"Hulloa," he exclaimed, "you look pretty bent." 伊人 "Stop it!" the Curate gasped. "My heart, you know—I have been warned—sudden shocks." He staggered to the wall and groped blindly for an emergency exit, which he knew to be there somewhere. He found it, forced the door open and fell limply upon the pavement outside. Upstairs in the bedroom, Arthur hastily removed his flannels and paced the limited amount of floor space between the two beds. What a little box of a place it was, and how absurdly crammed with furniture! You couldn't move an inch without bumping into things or knocking something over. There wasn't room to swing a cat, much less to perform an elaborate toilet with that amount of leisurely comfort necessary to its successful accomplishment. Ordinarily he didn't notice these things; it was only when he was in a[Pg 68] hurry, and had all sorts of little duties to carry out, that the awkwardness of his surroundings forced themselves into his mind and produced a sense of revolt. There were times when everything seemed a confounded nuisance and a chair stuck in your way made you feel inclined to pitch it out of the window. Just when you wanted to enjoy simply being yourself, when your thoughts were running in a pleasant, easeful way, you had to turn to and dress or undress, shave or wash, prepare yourself for the conventions of life. So much of existence was spent in actions that were obligatory only because other people expected you to do the same as themselves. It wasn't so much a waste of time as a waste of life. It was a sight to attract attention, but fortunately, as Arthur thought, everybody seemed too absorbed in the game to notice what was happening. The dawning of humour saved him from some uncomfortable misgivings. There was something uncanny about the experience. Somehow, it didn't seem natural, but it was certainly funny. It was grotesque. You had to laugh at that odd-looking figure, or else feel cold all over with another kind of sensation. Of course, the man was mad. He was, in spite of his denial, an escaped lunatic. But the noise? That was certainly difficult to explain. Perhaps he had some kind of infernal machine hidden in his pocket, in which case he would be a dangerous kind of lunatic.
[Pg 26] 终整 The doctor's astonishment was turned into annoyance by the spectacle of his shattered wicket. A vague clatter of applause broke out. The wicket-keeper stooped down to pick up the bails. The fielders relaxed and flopped down on the grass. They seemed to have discovered suddenly that it was a hot afternoon, and that cricket was, after all, a comparatively strenuous game. One of the umpires, a sly, nasty fellow, screwed up his eyes and looked hard at the doctor as the latter passed him, walking with the slow, meditative gait of the bowled out, and swinging his gloves. There was nothing to do but to glare back, and make the umpire feel a worm. The doctor wore an eye-glass, and he succeeded admirably. His irritation boiled over and produced a sense of ungovernable, childish rage. Somehow, he had not been able to make any runs this season, and his bowling average was all to pieces. He began to think he ought to give up cricket. He was getting[Pg 3] past the age when a man can accept reverses in the spirit of the game, and he was sick and tired of seeing his name every week in the Great Wymering Gazette as having been dismissed for a "mere handful." "Oh, well, you may be right there," blustered Allingham, "I don't know. I admit I'm not quite up to date in these abstruse speculations."”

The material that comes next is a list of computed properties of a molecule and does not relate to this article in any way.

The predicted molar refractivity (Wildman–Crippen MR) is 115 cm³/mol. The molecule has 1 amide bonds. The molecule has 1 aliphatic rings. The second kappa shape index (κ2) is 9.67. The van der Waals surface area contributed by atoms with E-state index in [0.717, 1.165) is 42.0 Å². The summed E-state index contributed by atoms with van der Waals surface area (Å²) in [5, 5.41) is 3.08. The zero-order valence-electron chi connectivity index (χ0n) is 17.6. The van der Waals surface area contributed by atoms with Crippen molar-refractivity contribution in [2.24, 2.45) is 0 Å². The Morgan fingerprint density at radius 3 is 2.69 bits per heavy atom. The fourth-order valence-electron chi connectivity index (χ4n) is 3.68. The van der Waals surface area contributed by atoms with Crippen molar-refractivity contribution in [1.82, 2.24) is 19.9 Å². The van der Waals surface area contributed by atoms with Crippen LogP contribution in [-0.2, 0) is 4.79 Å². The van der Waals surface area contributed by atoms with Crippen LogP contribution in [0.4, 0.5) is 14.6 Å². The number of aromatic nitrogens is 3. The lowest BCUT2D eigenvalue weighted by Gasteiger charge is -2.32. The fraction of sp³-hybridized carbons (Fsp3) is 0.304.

CHAPTER NINE 的黑 The Doctor shut the door carefully and lifted a warning finger. "Gregg, this thing must never be known. It must never go beyond ourselves." "But the streets and houses?" hazarded Allingham, "aren't they like ours?" "What's that noise?" he demanded thoroughly frightened by now.”